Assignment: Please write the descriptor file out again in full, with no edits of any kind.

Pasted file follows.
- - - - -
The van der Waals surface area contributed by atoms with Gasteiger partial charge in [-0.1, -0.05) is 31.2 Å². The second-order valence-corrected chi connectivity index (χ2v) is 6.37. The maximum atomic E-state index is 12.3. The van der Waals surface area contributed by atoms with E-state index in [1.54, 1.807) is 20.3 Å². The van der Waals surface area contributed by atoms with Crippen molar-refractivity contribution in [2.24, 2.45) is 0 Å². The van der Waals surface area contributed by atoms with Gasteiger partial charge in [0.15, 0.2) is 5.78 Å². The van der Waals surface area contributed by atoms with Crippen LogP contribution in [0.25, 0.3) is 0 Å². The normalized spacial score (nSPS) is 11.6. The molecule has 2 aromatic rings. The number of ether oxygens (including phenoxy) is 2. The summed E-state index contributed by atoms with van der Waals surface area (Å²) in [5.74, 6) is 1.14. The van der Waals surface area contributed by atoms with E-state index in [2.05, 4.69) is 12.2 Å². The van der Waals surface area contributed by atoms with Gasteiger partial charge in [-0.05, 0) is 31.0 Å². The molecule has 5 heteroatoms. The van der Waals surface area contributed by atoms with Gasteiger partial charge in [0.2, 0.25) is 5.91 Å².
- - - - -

The van der Waals surface area contributed by atoms with Gasteiger partial charge in [-0.1, -0.05) is 31.2 Å². The second-order valence-corrected chi connectivity index (χ2v) is 6.37. The maximum atomic E-state index is 12.3. The van der Waals surface area contributed by atoms with E-state index in [1.54, 1.807) is 20.3 Å². The van der Waals surface area contributed by atoms with Crippen molar-refractivity contribution in [2.24, 2.45) is 0 Å². The van der Waals surface area contributed by atoms with Gasteiger partial charge in [0.15, 0.2) is 5.78 Å². The van der Waals surface area contributed by atoms with Crippen LogP contribution in [0.25, 0.3) is 0 Å². The normalized spacial score (nSPS) is 11.6. The molecule has 2 aromatic rings. The number of ether oxygens (including phenoxy) is 2. The summed E-state index contributed by atoms with van der Waals surface area (Å²) in [5.74, 6) is 1.14. The van der Waals surface area contributed by atoms with E-state index in [2.05, 4.69) is 12.2 Å². The van der Waals surface area contributed by atoms with Gasteiger partial charge in [-0.05, 0) is 31.0 Å². The molecule has 5 heteroatoms. The van der Waals surface area contributed by atoms with Gasteiger partial charge in [0.2, 0.25) is 5.91 Å².